#2 Deadliest Dinosaur: Acrocanthosaurus
Acrocanthosaurus was a large theropod dinosaur that lived during the Early Cretaceous period, about 112 to 97 million years ago. It was a bipedal carnivore, meaning it walked on two legs and ate meat. It was about 11 meters (36 feet) long and weighed up to 6 tons. It had a long, low skull with a narrow snout and large, sharp teeth. Its body was covered in bony plates and spikes, giving it a menacing appearance.
How Deadly Was Acrocanthosaurus?
Acrocanthosaurus was one of the most dangerous predators of its time. It was an ambush hunter, meaning it would hide in the shadows and wait for its prey to come close before attacking. Its sharp teeth and powerful jaws allowed it to easily tear through flesh and bone. It was also incredibly fast and agile, allowing it to chase down its prey with ease.
#1 Deadliest Dinosaur: Baryonyx
Baryonyx was a large, carnivorous dinosaur that lived during the Late Cretaceous period. It was a member of the family Allosauridae and was closely related to the Allosaurus. Baryonyx was a formidable predator, measuring up to 30 feet in length and weighing up to 4 tons. It had a large head with powerful jaws and sharp teeth, as well as long, powerful arms and legs. Its tail was also long and muscular, allowing it to move quickly and make sharp turns.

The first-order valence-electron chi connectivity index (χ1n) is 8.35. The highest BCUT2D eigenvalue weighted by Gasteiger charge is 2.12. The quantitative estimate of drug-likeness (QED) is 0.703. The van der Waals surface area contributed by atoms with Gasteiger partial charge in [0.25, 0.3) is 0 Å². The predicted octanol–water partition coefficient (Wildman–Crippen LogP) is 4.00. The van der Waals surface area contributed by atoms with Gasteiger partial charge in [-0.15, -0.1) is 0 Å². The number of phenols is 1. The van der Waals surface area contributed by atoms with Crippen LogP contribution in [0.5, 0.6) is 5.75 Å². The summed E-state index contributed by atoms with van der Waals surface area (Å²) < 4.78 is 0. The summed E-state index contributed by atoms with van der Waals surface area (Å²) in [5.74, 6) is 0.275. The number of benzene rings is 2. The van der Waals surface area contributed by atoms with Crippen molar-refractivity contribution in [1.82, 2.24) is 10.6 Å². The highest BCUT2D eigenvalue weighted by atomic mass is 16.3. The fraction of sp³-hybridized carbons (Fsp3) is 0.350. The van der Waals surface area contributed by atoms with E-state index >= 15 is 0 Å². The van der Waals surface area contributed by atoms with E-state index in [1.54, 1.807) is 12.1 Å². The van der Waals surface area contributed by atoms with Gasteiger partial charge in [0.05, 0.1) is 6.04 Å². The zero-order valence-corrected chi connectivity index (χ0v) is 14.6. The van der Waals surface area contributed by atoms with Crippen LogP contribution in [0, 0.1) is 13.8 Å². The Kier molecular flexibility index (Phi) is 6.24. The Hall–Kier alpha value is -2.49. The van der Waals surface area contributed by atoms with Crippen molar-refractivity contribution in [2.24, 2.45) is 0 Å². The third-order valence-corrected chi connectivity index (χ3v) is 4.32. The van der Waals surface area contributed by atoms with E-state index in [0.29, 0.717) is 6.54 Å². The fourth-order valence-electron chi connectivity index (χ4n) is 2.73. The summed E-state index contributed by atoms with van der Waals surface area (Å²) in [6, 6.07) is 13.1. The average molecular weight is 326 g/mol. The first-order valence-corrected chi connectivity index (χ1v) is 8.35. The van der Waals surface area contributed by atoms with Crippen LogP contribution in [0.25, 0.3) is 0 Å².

How Deadly Was Baryonyx?
Baryonyx was a formidable predator and was likely one of the most dangerous dinosaurs of its time. Its size and strength made it a formidable opponent, and its sharp teeth and powerful jaws allowed it to take down large prey. It was also an agile hunter, able to move quickly and make sharp turns. Its long tail also gave it an advantage in hunting, allowing it to whip around quickly and surprise its prey.
Final Thoughts: What Was the Deadliest Dinosaur in History?
Ultimately, it is impossible to definitively answer the question of which dinosaur was the deadliest in history. However, the contenders listed above are some of the most popular suggestions, and they all had powerful bite forces, and sharp teeth, and were incredibly fast and agile predators.